Well, it predicts some human behavior, particularly OUR human behavior, but since we are destroying ourselves perhaps the model is fine as a description of us but very bad as advice.  That is, it describes well precisely what we should not do.  We should do something else.  

It would be better to follow a model that does not lead to self-destruction, even if self-destruction can be modeled very well.  

I don't believe in master planning,  

Anyone who does not do their own master planning is courting trouble--this is true for individuals and groups.  Plans have to be flexible to work.  But if they do not exist, they certainly don't work.  

The Fates are kind.

by Gaianne on Fri Jul 13th, 2007 at 05:57:45 AM EST
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I claim logistic growth does not describe destruction. You get overshoot and collapse when you couple the logistic equation with delayed feedback.
To be specific, the troubles we are in right now were perfectly plain by the 1970s.  We did not seek to switch out, even then:  We raced at the cliff.
Well, yes, I wonder if Dennis Meadows will live long enough to get the Nobel Prize in Economics for The Limits to Growth.

Anyway, can we agree that these logistic or predator-prey models approximately describe the way our civilisation currectly functions?

The questions are: how else could it function? [I still haven't seen a simple model of that, can you provide one? Use however many derivatives you like, and delayed feedback]; how do we get there from here?; how many people can be sustained?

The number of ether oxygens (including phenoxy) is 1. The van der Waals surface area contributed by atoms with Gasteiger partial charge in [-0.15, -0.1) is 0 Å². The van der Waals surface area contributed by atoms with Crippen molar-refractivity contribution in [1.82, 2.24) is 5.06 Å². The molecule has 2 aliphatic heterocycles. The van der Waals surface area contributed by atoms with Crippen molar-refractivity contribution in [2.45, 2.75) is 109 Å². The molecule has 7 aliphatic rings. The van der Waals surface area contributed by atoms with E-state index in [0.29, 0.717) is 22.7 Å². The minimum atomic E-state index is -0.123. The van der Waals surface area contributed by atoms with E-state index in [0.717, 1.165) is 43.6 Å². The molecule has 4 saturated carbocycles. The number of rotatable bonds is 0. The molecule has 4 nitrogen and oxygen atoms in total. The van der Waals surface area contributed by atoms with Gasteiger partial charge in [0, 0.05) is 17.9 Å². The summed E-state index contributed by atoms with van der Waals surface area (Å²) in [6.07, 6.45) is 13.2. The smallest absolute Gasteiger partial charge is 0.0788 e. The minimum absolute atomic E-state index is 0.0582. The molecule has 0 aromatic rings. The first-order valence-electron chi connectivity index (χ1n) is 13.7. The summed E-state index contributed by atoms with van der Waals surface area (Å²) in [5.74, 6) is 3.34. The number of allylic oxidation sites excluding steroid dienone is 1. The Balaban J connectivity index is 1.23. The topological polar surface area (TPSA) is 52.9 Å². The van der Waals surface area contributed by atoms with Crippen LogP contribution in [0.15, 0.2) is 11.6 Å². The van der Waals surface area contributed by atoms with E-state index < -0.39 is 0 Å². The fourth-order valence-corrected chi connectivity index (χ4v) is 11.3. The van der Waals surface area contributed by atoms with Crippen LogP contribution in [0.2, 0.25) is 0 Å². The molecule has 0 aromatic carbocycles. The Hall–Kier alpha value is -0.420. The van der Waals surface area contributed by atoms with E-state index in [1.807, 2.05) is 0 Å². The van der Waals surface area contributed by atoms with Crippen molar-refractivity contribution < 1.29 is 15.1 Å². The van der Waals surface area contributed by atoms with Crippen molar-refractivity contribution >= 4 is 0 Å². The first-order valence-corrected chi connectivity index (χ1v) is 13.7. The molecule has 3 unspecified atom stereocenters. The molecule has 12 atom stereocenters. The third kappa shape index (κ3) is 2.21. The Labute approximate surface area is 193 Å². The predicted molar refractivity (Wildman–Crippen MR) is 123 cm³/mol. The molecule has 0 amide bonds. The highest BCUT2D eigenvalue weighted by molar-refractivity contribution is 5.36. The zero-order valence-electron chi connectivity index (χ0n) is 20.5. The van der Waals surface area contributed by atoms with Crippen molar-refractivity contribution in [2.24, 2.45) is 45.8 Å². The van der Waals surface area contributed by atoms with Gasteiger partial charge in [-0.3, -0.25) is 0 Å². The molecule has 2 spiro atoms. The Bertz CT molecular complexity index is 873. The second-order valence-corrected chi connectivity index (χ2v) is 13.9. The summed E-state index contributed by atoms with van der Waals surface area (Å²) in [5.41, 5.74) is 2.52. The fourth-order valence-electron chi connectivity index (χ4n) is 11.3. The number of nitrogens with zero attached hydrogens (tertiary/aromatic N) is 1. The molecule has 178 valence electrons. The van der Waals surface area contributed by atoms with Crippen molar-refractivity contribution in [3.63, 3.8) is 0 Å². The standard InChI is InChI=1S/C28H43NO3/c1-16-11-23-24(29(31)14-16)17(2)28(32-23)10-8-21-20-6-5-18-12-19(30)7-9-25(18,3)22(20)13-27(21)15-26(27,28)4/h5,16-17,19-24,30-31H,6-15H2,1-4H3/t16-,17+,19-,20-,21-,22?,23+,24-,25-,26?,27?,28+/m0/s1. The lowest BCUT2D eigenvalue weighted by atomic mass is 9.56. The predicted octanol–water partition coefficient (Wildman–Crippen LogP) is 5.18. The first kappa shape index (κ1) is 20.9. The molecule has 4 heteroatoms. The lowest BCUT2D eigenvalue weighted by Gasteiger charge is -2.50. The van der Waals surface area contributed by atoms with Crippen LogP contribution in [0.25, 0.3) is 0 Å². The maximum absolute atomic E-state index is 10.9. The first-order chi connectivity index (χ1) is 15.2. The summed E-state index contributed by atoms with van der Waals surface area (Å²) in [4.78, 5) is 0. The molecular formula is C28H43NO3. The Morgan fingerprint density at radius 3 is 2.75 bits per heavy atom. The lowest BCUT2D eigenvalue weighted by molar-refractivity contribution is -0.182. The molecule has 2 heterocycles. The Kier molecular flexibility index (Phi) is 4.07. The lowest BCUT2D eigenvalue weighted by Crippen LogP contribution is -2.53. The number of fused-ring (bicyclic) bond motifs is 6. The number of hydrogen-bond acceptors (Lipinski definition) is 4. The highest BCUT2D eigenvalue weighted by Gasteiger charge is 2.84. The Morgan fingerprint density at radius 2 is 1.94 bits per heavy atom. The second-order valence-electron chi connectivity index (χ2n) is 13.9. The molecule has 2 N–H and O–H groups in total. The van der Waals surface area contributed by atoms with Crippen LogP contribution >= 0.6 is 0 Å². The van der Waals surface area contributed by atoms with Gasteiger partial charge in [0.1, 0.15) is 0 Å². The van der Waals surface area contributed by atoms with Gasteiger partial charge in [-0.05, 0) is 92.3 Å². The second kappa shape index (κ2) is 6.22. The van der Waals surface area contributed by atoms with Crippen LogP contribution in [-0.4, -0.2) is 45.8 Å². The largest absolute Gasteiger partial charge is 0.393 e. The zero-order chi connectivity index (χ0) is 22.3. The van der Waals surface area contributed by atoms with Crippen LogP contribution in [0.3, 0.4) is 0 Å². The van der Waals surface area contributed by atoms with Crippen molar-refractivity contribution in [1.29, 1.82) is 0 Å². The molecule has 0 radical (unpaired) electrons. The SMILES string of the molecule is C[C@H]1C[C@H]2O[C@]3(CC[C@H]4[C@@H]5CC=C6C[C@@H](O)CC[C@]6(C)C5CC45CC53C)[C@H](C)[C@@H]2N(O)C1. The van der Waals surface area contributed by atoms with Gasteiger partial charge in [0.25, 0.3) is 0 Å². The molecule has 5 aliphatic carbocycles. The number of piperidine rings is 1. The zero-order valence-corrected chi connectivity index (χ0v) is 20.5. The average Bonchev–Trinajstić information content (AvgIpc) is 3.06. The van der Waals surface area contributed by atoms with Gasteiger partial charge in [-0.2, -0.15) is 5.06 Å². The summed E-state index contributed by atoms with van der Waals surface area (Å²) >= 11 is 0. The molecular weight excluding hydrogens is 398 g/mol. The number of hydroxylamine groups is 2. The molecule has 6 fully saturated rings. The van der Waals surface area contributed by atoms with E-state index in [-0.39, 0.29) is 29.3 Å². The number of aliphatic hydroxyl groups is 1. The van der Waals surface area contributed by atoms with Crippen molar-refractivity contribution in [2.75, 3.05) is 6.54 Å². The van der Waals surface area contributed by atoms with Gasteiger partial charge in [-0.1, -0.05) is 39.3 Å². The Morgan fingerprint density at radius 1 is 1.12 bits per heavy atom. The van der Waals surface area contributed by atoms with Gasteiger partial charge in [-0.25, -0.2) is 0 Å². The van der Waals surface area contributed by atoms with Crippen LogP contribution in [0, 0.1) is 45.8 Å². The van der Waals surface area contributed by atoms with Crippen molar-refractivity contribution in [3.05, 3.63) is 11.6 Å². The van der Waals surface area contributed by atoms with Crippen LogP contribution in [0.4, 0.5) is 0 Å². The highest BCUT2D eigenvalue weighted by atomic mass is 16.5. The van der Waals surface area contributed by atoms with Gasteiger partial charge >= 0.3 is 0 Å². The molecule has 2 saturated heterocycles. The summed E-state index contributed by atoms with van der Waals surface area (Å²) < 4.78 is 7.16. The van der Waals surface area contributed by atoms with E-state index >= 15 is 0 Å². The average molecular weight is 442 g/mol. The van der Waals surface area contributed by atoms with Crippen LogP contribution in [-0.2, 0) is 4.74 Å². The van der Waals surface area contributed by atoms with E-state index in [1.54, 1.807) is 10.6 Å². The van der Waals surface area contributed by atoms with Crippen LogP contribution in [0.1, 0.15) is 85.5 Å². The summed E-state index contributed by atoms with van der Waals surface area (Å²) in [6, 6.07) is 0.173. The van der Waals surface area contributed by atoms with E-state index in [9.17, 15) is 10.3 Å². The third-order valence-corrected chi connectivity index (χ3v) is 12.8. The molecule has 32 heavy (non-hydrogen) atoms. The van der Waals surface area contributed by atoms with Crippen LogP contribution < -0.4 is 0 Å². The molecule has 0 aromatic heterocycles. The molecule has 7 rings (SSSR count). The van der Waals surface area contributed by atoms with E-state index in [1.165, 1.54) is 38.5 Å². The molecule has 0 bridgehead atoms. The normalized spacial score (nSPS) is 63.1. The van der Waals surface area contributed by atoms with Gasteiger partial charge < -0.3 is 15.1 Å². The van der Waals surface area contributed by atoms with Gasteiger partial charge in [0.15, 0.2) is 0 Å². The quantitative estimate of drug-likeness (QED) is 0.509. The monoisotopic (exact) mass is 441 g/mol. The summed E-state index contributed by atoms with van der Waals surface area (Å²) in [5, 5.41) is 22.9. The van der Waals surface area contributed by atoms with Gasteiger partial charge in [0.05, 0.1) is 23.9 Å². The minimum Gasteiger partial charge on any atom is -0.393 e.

Can the last politician to go out the revolving door please turn the lights off?

by Migeru (migeru at eurotrib dot com) on Fri Jul 13th, 2007 at 06:11:42 AM EST
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You forgot the last question, though it might be implicit: how does the new system protect itself from change? One of the strengths of the existing system, from its point of view, is that it's very resistant to change because the short-term interests of many people depend on its not changing.
by Colman (colman at eurotrib.com) on Fri Jul 13th, 2007 at 06:14:54 AM EST
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I think I have a partial idea of how to get there from here, though: guarantee everyone a living income (say, above relative poverty level: 60% of median). Rewards those who do work but let people not work if they don't feel like they need more income than the guaranteed minimum. Share work by limiting the working week. If the absolute living standard starts to sag, more people will be motivated to work to make up the difference. If anyone rants about the protestant work ethic, lock them in an insane asylum.

Can the last politician to go out the revolving door please turn the lights off?
by Migeru (migeru at eurotrib dot com) on Fri Jul 13th, 2007 at 06:22:41 AM EST
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Oh, and tax wealth (property).

Can the last politician to go out the revolving door please turn the lights off?
by Migeru (migeru at eurotrib dot com) on Fri Jul 13th, 2007 at 06:23:15 AM EST